For Immediate Release: August 13, 2020

Prepare for summer heat waves with SMUD's energy saving tips

How to stay comfortable and save money

Sacramento is expecting a heat wave, with temperatures above 100 degrees for the next 10 days. While SMUD customers enjoy some of the lowest rates in California, air-conditioning needs can drive customer usage and bills, especially now during the COVID-19 crisis. So, SMUD is offering tips on how to stay comfortable in your homes, while saving money.

“First and foremost, we want people to stay safe,” said Frankie McDermott, SMUD’s Chief Energy Delivery Officer. “We have enough power resources to meet demand, barring a regional or state grid emergency, and we have additional crews available to quickly restore power in the event of an outage.”

It’s easy to keep energy use in check without giving up cooling comfort. The first step is keeping your home from heating up, which can reduce immediate cooling costs and help save on long-term costs from wear and tear on cooling equipment.

SMUD has energy-saving solutions available on its website and offers the following tips to save money:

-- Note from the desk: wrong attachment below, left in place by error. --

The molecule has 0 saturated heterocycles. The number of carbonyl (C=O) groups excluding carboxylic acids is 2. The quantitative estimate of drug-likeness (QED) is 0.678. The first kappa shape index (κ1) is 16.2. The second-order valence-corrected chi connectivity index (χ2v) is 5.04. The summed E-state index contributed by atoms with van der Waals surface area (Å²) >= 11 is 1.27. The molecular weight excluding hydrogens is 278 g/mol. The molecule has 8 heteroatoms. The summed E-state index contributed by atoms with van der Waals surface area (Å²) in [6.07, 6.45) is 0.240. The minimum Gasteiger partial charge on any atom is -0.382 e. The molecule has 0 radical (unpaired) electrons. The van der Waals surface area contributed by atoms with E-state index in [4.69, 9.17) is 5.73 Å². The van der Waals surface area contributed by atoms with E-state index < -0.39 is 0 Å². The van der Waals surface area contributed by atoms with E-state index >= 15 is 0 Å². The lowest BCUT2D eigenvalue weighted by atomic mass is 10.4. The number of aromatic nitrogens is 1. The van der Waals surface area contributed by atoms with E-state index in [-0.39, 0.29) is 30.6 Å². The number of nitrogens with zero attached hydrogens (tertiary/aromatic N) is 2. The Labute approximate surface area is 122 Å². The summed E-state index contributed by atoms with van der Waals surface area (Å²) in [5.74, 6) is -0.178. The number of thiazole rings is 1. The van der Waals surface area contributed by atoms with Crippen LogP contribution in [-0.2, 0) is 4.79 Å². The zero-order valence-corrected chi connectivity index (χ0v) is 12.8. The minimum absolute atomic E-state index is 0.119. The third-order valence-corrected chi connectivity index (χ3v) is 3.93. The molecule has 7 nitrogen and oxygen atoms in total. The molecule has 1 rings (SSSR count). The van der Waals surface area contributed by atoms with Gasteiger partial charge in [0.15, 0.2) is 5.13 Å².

• In the summer, use fans and close blinds on windows that get direct sun.
  • Swap out light bulbs for LEDs.
  • Use a programmable/smart thermostat to help control HVAC.
  • Customers can also get customized tips, manage their bills and set up alerts on the website.
  • Turning the temperature up just 2 degrees, can save 5-10% on cooling costs.

In the event of an outage, customers can report and track restoration times at

About SMUD

As the nation’s sixth-largest community-owned, not-for-profit, electric service provider, SMUD has been providing low-cost, reliable electricity for more than 70 years to Sacramento County and small adjoining portions of Placer and Yolo Counties. SMUD is a recognized industry leader and award winner for its innovative energy efficiency programs, renewable power technologies, and for its sustainable solutions for a healthier environment. SMUD’s power mix is about 50 percent non-carbon emitting. For more information, visit